No no no, not that war. This one. Two new reports, issued Monday by the Sentencing Project in Washington and by Human Rights Watch in New York, both say the racial disparities reflect, in large part, an overwhelming focus of law enforcement on drug use in low-income urban areas, with arrests and incarceration the main weapon. In 2006, according to federal data, drug-related arrests climbed to 1.89 million, up from 1.85 million in 2005 and 581,000 in 1980 […] More than four in five of the arrests were for possession of banned substances, rather than for their sale or manufacture. Four in 10 of all drug arrests were for marijuana possession, according to the latest F.B.I. data. Apart from crowding prisons, one result is a devastating impact on the lives of black men: adult black males are nearly 12 times as likely to be imprisoned for drug convictions as adult white men, according to the Human Rights Watch report.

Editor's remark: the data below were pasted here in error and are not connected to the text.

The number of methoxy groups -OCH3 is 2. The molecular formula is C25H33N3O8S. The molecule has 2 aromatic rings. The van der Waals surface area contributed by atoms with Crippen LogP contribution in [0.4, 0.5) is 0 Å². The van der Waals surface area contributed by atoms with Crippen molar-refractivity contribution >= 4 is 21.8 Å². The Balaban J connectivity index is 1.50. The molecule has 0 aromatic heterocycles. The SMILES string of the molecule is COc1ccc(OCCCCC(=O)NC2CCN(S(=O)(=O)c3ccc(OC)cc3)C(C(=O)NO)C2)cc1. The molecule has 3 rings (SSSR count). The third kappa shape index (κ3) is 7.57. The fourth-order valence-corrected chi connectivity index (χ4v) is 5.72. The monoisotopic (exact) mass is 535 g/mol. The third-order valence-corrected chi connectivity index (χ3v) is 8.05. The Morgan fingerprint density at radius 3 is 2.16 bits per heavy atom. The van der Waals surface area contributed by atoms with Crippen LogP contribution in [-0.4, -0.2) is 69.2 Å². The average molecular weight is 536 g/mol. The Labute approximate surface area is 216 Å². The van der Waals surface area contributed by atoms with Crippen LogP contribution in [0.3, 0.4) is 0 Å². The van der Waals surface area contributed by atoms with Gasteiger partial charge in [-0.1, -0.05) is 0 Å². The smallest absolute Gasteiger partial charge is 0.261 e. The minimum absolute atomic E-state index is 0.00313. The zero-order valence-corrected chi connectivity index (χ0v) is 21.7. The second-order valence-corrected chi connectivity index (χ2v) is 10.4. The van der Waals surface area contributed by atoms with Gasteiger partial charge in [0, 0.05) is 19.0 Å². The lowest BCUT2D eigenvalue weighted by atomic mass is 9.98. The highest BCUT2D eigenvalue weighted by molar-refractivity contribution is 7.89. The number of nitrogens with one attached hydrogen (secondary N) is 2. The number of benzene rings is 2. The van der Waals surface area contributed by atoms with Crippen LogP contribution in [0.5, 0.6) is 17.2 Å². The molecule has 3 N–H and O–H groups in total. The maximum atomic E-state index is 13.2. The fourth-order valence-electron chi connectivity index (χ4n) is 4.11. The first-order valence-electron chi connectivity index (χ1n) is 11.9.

Adam Doster, a contributing editor at In These Times, is a Chicago-based freelance writer and former reporter-blogger for Progress Illinois.